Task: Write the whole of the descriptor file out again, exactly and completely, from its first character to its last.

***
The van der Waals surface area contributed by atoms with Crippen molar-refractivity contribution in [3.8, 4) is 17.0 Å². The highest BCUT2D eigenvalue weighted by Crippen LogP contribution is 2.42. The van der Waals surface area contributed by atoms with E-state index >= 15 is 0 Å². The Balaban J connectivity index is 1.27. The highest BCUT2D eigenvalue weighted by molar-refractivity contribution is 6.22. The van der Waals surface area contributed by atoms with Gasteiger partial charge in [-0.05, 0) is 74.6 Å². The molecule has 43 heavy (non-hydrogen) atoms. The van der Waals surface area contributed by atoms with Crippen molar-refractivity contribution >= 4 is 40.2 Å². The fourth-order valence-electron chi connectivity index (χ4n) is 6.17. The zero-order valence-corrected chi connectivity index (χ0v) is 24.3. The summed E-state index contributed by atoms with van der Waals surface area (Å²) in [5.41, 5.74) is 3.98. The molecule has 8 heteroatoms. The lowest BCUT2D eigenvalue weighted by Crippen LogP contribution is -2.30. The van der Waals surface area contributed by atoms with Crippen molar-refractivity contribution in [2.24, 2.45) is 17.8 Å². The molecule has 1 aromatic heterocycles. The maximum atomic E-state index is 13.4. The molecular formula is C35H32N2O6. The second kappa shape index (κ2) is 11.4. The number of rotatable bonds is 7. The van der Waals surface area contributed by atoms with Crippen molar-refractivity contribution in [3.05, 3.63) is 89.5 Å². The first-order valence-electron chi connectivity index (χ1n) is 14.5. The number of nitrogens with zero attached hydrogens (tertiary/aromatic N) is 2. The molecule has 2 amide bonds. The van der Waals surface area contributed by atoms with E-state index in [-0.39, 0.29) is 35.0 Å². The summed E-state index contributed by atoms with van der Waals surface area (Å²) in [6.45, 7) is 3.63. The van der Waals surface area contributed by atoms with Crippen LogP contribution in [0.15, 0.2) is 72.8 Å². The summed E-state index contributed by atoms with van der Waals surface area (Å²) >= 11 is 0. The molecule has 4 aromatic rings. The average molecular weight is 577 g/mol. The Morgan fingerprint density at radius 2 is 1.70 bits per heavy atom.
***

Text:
The van der Waals surface area contributed by atoms with Crippen molar-refractivity contribution in [3.8, 4) is 17.0 Å². The highest BCUT2D eigenvalue weighted by Crippen LogP contribution is 2.42. The van der Waals surface area contributed by atoms with E-state index >= 15 is 0 Å². The Balaban J connectivity index is 1.27. The highest BCUT2D eigenvalue weighted by molar-refractivity contribution is 6.22. The van der Waals surface area contributed by atoms with Gasteiger partial charge in [-0.05, 0) is 74.6 Å². The molecule has 43 heavy (non-hydrogen) atoms. The van der Waals surface area contributed by atoms with Crippen molar-refractivity contribution >= 4 is 40.2 Å². The fourth-order valence-electron chi connectivity index (χ4n) is 6.17. The zero-order valence-corrected chi connectivity index (χ0v) is 24.3. The summed E-state index contributed by atoms with van der Waals surface area (Å²) in [5.41, 5.74) is 3.98. The molecule has 8 heteroatoms. The lowest BCUT2D eigenvalue weighted by Crippen LogP contribution is -2.30. The van der Waals surface area contributed by atoms with Crippen molar-refractivity contribution in [2.24, 2.45) is 17.8 Å². The molecule has 1 aromatic heterocycles. The maximum atomic E-state index is 13.4. The molecular formula is C35H32N2O6. The second kappa shape index (κ2) is 11.4. The number of rotatable bonds is 7. The van der Waals surface area contributed by atoms with Crippen molar-refractivity contribution in [3.05, 3.63) is 89.5 Å². The first-order valence-electron chi connectivity index (χ1n) is 14.5. The number of nitrogens with zero attached hydrogens (tertiary/aromatic N) is 2. The molecule has 2 amide bonds. The van der Waals surface area contributed by atoms with E-state index in [-0.39, 0.29) is 35.0 Å². The summed E-state index contributed by atoms with van der Waals surface area (Å²) in [6.45, 7) is 3.63. The van der Waals surface area contributed by atoms with Crippen LogP contribution in [0.15, 0.2) is 72.8 Å². The summed E-state index contributed by atoms with van der Waals surface area (Å²) >= 11 is 0. The molecule has 4 aromatic rings. The average molecular weight is 577 g/mol. The Morgan fingerprint density at radius 2 is 1.70 bits per heavy atom.